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Lethbridge Herald Newspaper Archives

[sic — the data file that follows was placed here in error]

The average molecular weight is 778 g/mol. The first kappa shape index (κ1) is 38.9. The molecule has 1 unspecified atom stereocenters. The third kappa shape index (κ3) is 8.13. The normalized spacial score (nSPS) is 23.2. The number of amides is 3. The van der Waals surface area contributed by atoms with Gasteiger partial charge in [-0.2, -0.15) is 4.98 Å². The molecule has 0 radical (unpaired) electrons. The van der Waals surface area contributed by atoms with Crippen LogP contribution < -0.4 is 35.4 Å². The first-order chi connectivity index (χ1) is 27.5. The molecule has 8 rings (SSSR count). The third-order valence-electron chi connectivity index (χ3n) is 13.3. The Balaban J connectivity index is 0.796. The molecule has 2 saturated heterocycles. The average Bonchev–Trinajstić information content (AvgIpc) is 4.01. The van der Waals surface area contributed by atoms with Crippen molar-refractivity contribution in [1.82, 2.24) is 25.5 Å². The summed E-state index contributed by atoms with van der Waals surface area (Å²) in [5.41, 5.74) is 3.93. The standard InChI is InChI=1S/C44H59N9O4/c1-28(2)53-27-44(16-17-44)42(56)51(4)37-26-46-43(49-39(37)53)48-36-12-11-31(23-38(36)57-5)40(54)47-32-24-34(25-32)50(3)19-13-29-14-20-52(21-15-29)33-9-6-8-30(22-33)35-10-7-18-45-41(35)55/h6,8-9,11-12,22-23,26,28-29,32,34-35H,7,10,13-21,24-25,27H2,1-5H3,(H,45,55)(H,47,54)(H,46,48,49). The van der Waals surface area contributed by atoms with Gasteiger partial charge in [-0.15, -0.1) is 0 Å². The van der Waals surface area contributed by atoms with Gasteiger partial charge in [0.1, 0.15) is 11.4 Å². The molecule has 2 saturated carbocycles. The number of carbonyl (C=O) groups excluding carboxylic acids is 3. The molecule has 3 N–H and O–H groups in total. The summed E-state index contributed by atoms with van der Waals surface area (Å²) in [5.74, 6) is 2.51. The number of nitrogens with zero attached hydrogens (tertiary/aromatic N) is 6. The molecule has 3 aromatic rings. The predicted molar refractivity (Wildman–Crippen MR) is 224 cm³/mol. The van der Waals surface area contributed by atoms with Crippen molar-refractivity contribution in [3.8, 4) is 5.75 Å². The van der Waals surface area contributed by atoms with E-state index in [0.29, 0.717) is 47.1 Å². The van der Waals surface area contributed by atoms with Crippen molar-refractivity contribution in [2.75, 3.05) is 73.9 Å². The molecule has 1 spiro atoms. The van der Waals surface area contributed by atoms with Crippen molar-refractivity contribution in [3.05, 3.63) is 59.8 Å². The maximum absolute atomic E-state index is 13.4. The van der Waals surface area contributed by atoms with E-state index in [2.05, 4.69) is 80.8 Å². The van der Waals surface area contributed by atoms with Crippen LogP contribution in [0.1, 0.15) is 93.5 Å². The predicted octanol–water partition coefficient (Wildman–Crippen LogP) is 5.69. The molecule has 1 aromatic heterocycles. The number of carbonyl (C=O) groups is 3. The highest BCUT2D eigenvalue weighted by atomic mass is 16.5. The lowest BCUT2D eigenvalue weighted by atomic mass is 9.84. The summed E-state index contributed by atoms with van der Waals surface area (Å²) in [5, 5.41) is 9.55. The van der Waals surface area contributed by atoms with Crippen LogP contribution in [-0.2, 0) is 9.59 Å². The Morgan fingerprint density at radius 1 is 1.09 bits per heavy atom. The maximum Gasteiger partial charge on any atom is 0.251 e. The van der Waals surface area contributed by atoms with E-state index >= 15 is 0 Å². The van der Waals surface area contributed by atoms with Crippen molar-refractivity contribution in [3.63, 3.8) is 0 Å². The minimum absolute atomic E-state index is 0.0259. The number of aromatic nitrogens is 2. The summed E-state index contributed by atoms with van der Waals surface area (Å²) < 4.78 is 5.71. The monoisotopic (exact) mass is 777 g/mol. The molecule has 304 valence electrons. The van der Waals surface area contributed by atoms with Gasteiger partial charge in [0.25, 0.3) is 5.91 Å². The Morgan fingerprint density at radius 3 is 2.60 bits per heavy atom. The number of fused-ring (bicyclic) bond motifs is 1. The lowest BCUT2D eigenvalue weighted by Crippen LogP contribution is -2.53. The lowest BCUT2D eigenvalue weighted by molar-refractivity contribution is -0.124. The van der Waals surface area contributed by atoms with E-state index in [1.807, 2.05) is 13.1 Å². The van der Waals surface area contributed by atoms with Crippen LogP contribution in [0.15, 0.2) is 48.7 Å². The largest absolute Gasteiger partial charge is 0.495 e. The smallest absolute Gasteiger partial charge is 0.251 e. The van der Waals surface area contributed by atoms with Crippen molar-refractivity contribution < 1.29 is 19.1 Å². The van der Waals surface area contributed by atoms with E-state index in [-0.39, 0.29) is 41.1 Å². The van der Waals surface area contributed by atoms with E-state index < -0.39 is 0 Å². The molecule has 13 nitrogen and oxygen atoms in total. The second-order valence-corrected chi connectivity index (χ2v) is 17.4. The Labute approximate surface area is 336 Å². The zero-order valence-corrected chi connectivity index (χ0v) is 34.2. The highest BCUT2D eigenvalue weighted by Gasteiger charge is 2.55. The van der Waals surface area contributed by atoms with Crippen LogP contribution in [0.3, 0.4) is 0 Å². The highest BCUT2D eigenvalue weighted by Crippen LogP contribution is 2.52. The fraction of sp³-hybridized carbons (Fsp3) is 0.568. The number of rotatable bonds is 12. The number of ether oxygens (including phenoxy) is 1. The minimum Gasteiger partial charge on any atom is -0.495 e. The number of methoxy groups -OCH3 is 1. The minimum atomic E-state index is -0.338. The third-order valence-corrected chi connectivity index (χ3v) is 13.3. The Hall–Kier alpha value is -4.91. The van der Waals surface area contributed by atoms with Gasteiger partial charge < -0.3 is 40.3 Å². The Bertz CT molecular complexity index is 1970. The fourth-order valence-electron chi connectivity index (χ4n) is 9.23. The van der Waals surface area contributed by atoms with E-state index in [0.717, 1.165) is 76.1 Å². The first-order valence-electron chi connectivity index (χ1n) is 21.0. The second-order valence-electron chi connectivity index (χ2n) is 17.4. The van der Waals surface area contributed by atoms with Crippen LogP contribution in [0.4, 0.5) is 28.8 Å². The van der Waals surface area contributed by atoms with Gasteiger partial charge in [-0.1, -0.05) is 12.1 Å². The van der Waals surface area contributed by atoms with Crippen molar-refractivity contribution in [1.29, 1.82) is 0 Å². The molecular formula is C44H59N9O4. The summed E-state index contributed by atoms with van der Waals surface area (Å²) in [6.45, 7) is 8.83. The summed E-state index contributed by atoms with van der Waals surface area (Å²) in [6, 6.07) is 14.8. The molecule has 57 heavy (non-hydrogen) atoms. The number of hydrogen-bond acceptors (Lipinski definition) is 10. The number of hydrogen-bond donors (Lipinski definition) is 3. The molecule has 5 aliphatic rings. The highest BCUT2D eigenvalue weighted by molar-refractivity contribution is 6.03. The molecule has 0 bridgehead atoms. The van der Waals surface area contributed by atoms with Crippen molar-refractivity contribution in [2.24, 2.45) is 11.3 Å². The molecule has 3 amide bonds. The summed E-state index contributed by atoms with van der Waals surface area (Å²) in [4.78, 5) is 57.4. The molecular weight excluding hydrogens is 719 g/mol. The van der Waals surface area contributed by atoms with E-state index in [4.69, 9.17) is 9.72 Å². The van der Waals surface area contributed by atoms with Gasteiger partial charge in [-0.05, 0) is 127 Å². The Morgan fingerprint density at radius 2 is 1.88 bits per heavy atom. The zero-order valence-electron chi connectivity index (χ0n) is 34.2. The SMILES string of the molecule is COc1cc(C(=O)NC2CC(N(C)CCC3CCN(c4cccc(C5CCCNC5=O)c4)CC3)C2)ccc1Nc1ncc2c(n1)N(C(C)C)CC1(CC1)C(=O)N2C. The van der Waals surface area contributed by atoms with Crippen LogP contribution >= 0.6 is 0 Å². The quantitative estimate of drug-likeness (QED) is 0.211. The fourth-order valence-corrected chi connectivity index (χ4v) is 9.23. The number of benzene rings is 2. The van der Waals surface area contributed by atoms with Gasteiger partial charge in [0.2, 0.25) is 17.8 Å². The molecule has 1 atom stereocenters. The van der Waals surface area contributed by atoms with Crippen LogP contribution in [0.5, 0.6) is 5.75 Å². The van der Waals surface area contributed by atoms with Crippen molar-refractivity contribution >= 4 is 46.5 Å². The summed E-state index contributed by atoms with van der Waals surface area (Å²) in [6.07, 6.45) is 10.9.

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Lethbridge Herald {Newspaper} - 1974-01-10,Lethbridge, Alberta aO-THC LBTH    ^ HB W ALP-Thur*y|y.    i? V* -TItc Herald- Family Male dominance strong despite recent lawsLADIES AUXILIARY loth* ROYAL CANADIAN LESIONSUPPER MEETINGJanuary 14th, 1974 Cocktail« 6 p.m. Supper 6:30 p.m. MMtlng 8 p.m. M«mb«rt Witning to Attend P1*a»» Phone Wyonne Odney 327-1653 or Florence Wakelln 327-5171 B«lor* t p.tn. Friday, Jan. 11 ■ AH Members Welcome Calendar of local happenings The Hi - ilghbor Qub will dance tonight from 8;45 to 10:45 p.m. at Westminster School. Ever)rone welcome. ■ « « Ladies Auxiliary to the Original Pensioners and Senior Citizens will meet at 2 p.m. Fnday in Gym 2 of the civic centre. Ther« will be an installation of officers, membership tickets are available. Lunch will be served. A good attendance is requested. » • « The Lethbridge Old Time Dance Club will commence dances at 8:30 p.m. Saturday at the Assumption School JACKPOT BINGO This Thursday Evening. January 10 SHHnikiuMH’MMSi Pwrwllt wtckiRk STARTS 8:00 P.M. SHARP • PARISH HALL CORNER 12th STREET B AND Tih AVENUE NORTH JMkpol sum It 112» *n«l 1» won Eiwy Tluirtd*» 2n4 JtckpM 11» In S4 NumlMn Sth — 7 Numbm. JMskpot SM-~Pot '0 QoM tU KR CARD OR B FOR >1.00 ALSO FREE CARDS. FREE BAMEB AND A DOOR PRIZE Peraon« undar 16 yaara not allowed Everyone welcome to an evening of fox trots, waltzes and more Country Couples orchestra will be in attendance. The Lethbridge Naturalists Society will meet at 8 p.m Friday in the Bowman Art Centre Bob and Liz Hall will present slides on the New Zealand trip Helen Schuler will present a short program on owls in Alberta. ■ Ladies Keep Fit will commence tonight for a 10 week period, 8 to 10 p m at the John Davidson School in Coaldale Program will include slimming exercises and volleyball, as well as other activities For further information contact 345-3746 By LORAL GRAHAM RIO DE JANEIRO (AP) -M«« WOTien In BrtoU «re beating the "machismo" stem and gettiiic good iobs it (»ice were coisiaerea for men only, deapite the fact that this South' American nati«i remains a stroa£hold of male dominance. It’s a tough battle. Recent laws have given Brazilian women equal rights — on paper «- with men. But most Brazilian men still think a woman should stay home and have babies. The seiuua shows that while women make up nearW SI per cent of BrazU’s popuutioD of 100 milti«, they constitute just 17 per cent of the work force. There are no militant women’s rights groups in Brazil. Yet it is impossible now for a determined Brazilian womaD to compete on an equal basis with men. Here are three examples: In Fortaleza, capital of the nortbeastem Brazilian state of Ceara, you might eiq>ect to encounter a collection of tough, typically hot-blooded ‘'macho” Latins in the police force. And you do, except at the eight precinct. There the c^ef is a demure, 28-year-old blonde named Margarida Maria Borges de Carvalho. The first woman precinct chief in Ceara*s history, Miss Carvalho is the boss of 31 policemen and detectives — all males. FOUND NO BIAS “I competed for this job against 53 men,” she said. "I found no discrimination based on sex. "It’s difficult to be the first anythiog. But government officials, the press and the j pie here in general have I behind me all the way.” Miss Carvalho graduated from Ceara Federal University’s law school and then enrolled in the state police school. She was a top swdent and wound up as state pistol ^**^nkThave the same chance for advancement on the police force as a man,” !die said. "And in this depart^ ment there is no salary discrimination between men and women.” Jenny Sauer Dias, 55, is market research and industrial relations director of Sauer S.A., one of South America’s largest gear fac> tories. Her father, a German immigrant who died four years ago, willed the factory to his seven children—five sons and two daughters. The brothers assumed they would run the operation and give the women honorary positions on the board of directors. STUDIED MARKETING “I was determined to take an active role,” Mrs. Dias said. "I told myself I wasn’t going to be relegated to the back seat because I was a wnnan.” She took an intensive university - level course in marketing and then strode boldly into the gear factory to take up her position. “The idea of woman taking charge offended my brothers male vanity,” she said. "When I started work, none of them would teach m« the ropes. So I learned the hard way — by myself.” Mrs. Diis woD tbe respect and authority that «0 with her present potlOon inch by Incb. Her huaband, a pbyiidan, and six cbUdren, reallxe she Deeds a lot freedom, she said. Marla Stella Lopes Rodrigues, 41, is one of 175 -judfes in tbe BrazilUn state of Guanabara, whldi eneom* pases the city of Rio. Only four of her colleagues on tbe bench are wonun. FOUND NO PROBLEMS "Many well-meaning people tried to discourage me from this career,’’ she said. “But I’ve been a judfe since IMO, and there haven’t been way problems.” Mrs. Rodrigues, a law school graduate and author of a standard two - volume legal textbook used at universities throu{^iout Brazil, was the first woman ever to serve on the Guanabara juvenile court ~ a position she held for ei^t years before moving to me state civil court. As a juvenile court officer, she once broke up a rebellioo at a tough Rio reform school, to the amazement of male wardens and guards who thought the situation was out of control “I went in aJone and quietly talked to the boys about their complaints,” she said. "I was just doing my job.” When the finished hi| school, Mrs. Rpdrigues her fitfaer gave her a ring to symboIlK the end of her education. Tlwre was a family battle when she decided to on to college and i^duai school. She met her nusband when he was a juvenile court c«nmiBsi«ier, «e of her sub-onUnates. ' “I’m useless in the kitchen," she grinned. “The wily thin» I can make are salads and geUttine. "Now my husband, he loves to cook.” JAILED FOR SMUGGLING WARSAW (Reuter) -Several members of PoUuod’s national bridge team have received jail sentences ranging from two to eight yeans for smuggling gold and hard currencjr during their travels to foreign bridge tournaments, the Pobsh newspaper Express Wieczomy reports. Earlier reports said the bridge players smuggled out of Poland currency equivalent to $130,000 and returned with pounds of gold. Family food bill still on increase The arrival of cold weather in Lethbridge has done nothing to help put the freeze on nsmg food costs. Consumers stalking the grocery shelves for savii are being out manoeuvered penny - here - penny there increases which have resulted m a food bill 8.3 per cent and $5 06 higher than that in June— a short six months ago. A Herald survey of 54 items in Lethbridge uncovered price increases in 30. Most notable among the changes were meat prices with brown and serve pork chops selling 56 cents higher than in June; economy hamburger priced at $1.00 rather than 89 cents ready to eat ham going up 20 cents and beef liver going from 79 to 95 cents per pound. Leg of pork roast climbed frcni II15 per pound to fl.69, while chuck steak took a 20 cent dip from the June price. Canned goods on the whole remained level, or showed minor increases and decreases Fresh fruit on the other hand experienced a 20-cent decrease per pound for apples, ana 20-cent increase per pound of oranges. Remaining static on the list were numerous sundry items including cereals, dish, laundry and hand soap; shampoo, deodorant, toothpaste, and facial tissue. Dramatic price increases showed up on sugar and cooking oil prices, with increases frtjm $1.69 to |2,15 per 10-pound bag, and 81 cents to $1.05 for a bottle of oil. Vegetanans might find the grocery bill relatively smaller than in the summer, with price reductions on carrots, lettuce and celery. A three-pound bag of carrots tallied at 63 cents, now down to 55; lettuce was 49 cents, slipping to 23 and celery went down two cents from the June price of 25 cents per pound. Food store manager, Bob Kemp explained the summer increases as "probably being the result of strikes and poor weather conditions in the growing areas.” Decreases were attributed to alleviated conditions BINGO SCANDtNAVtAN HALL • 229 IZtti St. C N. Friday, January 11th—8 p.m. DOORS OPEN AT 7 P.M. NEW GAME t1S5 IN 50 NUMBERS 10th GAME — WIN ON EMPTY CARD 4Ht-tlh.iaU) ganm in 7 numbm or iMt $20. 5 CARDS FOR $1.00 Pot o< Gold tas Sm«lt Wlnnw Fkit 12 awnoi — mufghbon Aocnivo 90c GOLD CARDS PAY DOUBLE EACH $1.00 — DOOR PRIZES 36 PHEE CARDS - 5 DRAWS POft NEXT WEEK Sofry — No one under 16 years ol age allowed (INTERIORS) LTD. STORE WIDE ANNUAL JANUARY •    LAMPS •    TABLES •    PAINTINGS ClMrlngAt20^/0 Off Ml Biftwara IQo/o Off 5 CHESTERFIELD GROUPINGS PRICED TO CLEAR sre 3 Example.) lOitly COLONIAL CHESTERFIELD SUITE 2 piece Gold. Nylon cover. Reg. IfiW .........NOW >350 1 Only CONTEMPORARY CHESTERFIELD SUITE B^ade Melon cover. ^400 Reg. $»5 .........NOW BrekMi S«t* of COFFEE TABLES AND LAMPS V2 PRICE CiMrtngat 10nly MODERN CHESTERFIELD SUITE 2 piece. Gold stripe. ' Reg.$5«9 .........NOW On CuMmii DRAPERY MATERIALS I0<vo on “Where Fine Furniture Costs Less, Than You Expect’ SALE ENDS JANUARY 31s*t % ON FURNITURE CONVENIENT TERMS MAY BE ARRANGED TO SUIT YOU Glided (INTERIORS) LTD. •12 3rd Ave. 8.    Fhon* 32a-S777 OPIN THUHtDAV UNTIL t PM. ;